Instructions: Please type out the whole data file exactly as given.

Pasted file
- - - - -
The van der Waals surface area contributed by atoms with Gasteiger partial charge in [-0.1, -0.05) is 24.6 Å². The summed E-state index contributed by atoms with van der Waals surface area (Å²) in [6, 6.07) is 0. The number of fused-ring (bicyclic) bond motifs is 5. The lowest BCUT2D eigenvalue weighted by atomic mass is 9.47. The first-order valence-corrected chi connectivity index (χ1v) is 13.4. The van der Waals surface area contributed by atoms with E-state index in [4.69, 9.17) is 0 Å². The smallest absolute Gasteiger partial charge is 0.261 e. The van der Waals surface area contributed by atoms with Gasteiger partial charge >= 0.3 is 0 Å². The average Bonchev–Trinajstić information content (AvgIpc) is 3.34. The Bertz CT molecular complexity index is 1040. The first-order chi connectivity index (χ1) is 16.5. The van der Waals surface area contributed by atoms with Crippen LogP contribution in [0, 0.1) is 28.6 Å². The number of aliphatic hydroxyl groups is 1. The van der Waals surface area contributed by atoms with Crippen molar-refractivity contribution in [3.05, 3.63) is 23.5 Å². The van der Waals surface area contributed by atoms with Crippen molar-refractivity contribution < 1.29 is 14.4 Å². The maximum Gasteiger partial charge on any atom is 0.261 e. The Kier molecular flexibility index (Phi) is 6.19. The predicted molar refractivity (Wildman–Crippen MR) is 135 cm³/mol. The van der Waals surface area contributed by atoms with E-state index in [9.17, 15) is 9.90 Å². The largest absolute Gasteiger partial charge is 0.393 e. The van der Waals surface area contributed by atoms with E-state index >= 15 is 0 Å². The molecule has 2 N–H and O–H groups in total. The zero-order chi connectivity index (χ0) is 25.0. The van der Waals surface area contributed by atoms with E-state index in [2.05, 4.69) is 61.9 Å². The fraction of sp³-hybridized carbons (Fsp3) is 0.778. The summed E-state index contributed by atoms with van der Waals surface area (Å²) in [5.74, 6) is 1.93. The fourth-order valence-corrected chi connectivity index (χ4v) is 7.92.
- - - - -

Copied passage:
The van der Waals surface area contributed by atoms with Gasteiger partial charge in [-0.1, -0.05) is 24.6 Å². The summed E-state index contributed by atoms with van der Waals surface area (Å²) in [6, 6.07) is 0. The number of fused-ring (bicyclic) bond motifs is 5. The lowest BCUT2D eigenvalue weighted by atomic mass is 9.47. The first-order valence-corrected chi connectivity index (χ1v) is 13.4. The van der Waals surface area contributed by atoms with E-state index in [4.69, 9.17) is 0 Å². The smallest absolute Gasteiger partial charge is 0.261 e. The van der Waals surface area contributed by atoms with Gasteiger partial charge >= 0.3 is 0 Å². The average Bonchev–Trinajstić information content (AvgIpc) is 3.34. The Bertz CT molecular complexity index is 1040. The first-order chi connectivity index (χ1) is 16.5. The van der Waals surface area contributed by atoms with Crippen LogP contribution in [0, 0.1) is 28.6 Å². The number of aliphatic hydroxyl groups is 1. The van der Waals surface area contributed by atoms with Crippen molar-refractivity contribution in [3.05, 3.63) is 23.5 Å². The van der Waals surface area contributed by atoms with Crippen molar-refractivity contribution < 1.29 is 14.4 Å². The maximum Gasteiger partial charge on any atom is 0.261 e. The Kier molecular flexibility index (Phi) is 6.19. The predicted molar refractivity (Wildman–Crippen MR) is 135 cm³/mol. The van der Waals surface area contributed by atoms with E-state index in [9.17, 15) is 9.90 Å². The largest absolute Gasteiger partial charge is 0.393 e. The van der Waals surface area contributed by atoms with E-state index >= 15 is 0 Å². The molecule has 2 N–H and O–H groups in total. The zero-order chi connectivity index (χ0) is 25.0. The van der Waals surface area contributed by atoms with E-state index in [2.05, 4.69) is 61.9 Å². The fraction of sp³-hybridized carbons (Fsp3) is 0.778. The summed E-state index contributed by atoms with van der Waals surface area (Å²) in [5.74, 6) is 1.93. The fourth-order valence-corrected chi connectivity index (χ4v) is 7.92.